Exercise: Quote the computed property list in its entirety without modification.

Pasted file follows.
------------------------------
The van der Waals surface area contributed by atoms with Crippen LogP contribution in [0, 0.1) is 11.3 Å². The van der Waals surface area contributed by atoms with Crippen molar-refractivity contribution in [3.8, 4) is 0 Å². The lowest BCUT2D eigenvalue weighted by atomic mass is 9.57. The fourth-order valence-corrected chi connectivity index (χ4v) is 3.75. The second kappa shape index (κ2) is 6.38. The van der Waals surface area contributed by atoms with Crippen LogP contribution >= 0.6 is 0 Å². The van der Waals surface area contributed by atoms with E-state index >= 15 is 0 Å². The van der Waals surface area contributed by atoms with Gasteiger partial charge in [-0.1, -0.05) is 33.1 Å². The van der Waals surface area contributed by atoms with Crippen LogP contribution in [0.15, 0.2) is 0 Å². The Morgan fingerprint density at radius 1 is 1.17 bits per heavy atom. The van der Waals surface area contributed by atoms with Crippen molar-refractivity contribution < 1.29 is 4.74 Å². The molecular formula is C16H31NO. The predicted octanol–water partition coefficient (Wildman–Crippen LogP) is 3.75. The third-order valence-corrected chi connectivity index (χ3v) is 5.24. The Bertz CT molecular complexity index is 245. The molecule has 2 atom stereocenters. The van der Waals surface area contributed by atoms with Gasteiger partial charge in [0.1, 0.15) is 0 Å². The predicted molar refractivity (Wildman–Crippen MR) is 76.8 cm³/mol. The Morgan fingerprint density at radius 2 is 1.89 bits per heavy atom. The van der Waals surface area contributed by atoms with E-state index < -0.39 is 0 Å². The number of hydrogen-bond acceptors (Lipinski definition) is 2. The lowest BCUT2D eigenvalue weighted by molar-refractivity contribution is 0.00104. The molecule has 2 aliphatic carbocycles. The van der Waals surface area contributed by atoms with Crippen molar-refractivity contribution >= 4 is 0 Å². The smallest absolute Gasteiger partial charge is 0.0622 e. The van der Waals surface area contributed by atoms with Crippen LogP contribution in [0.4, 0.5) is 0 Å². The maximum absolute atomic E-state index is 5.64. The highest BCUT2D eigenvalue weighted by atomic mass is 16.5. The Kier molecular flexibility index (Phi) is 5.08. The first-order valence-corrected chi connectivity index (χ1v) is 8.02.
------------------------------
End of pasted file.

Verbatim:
The van der Waals surface area contributed by atoms with Crippen LogP contribution in [0, 0.1) is 11.3 Å². The van der Waals surface area contributed by atoms with Crippen molar-refractivity contribution in [3.8, 4) is 0 Å². The lowest BCUT2D eigenvalue weighted by atomic mass is 9.57. The fourth-order valence-corrected chi connectivity index (χ4v) is 3.75. The second kappa shape index (κ2) is 6.38. The van der Waals surface area contributed by atoms with Crippen LogP contribution >= 0.6 is 0 Å². The van der Waals surface area contributed by atoms with E-state index >= 15 is 0 Å². The van der Waals surface area contributed by atoms with Gasteiger partial charge in [-0.1, -0.05) is 33.1 Å². The van der Waals surface area contributed by atoms with Crippen LogP contribution in [0.15, 0.2) is 0 Å². The Morgan fingerprint density at radius 1 is 1.17 bits per heavy atom. The van der Waals surface area contributed by atoms with Crippen molar-refractivity contribution < 1.29 is 4.74 Å². The molecular formula is C16H31NO. The predicted octanol–water partition coefficient (Wildman–Crippen LogP) is 3.75. The third-order valence-corrected chi connectivity index (χ3v) is 5.24. The Bertz CT molecular complexity index is 245. The molecule has 2 atom stereocenters. The van der Waals surface area contributed by atoms with Gasteiger partial charge in [0.1, 0.15) is 0 Å². The predicted molar refractivity (Wildman–Crippen MR) is 76.8 cm³/mol. The Morgan fingerprint density at radius 2 is 1.89 bits per heavy atom. The van der Waals surface area contributed by atoms with E-state index < -0.39 is 0 Å². The number of hydrogen-bond acceptors (Lipinski definition) is 2. The lowest BCUT2D eigenvalue weighted by molar-refractivity contribution is 0.00104. The molecule has 2 aliphatic carbocycles. The van der Waals surface area contributed by atoms with Crippen molar-refractivity contribution >= 4 is 0 Å². The smallest absolute Gasteiger partial charge is 0.0622 e. The van der Waals surface area contributed by atoms with Crippen LogP contribution in [0.4, 0.5) is 0 Å². The maximum absolute atomic E-state index is 5.64. The highest BCUT2D eigenvalue weighted by atomic mass is 16.5. The Kier molecular flexibility index (Phi) is 5.08. The first-order valence-corrected chi connectivity index (χ1v) is 8.02.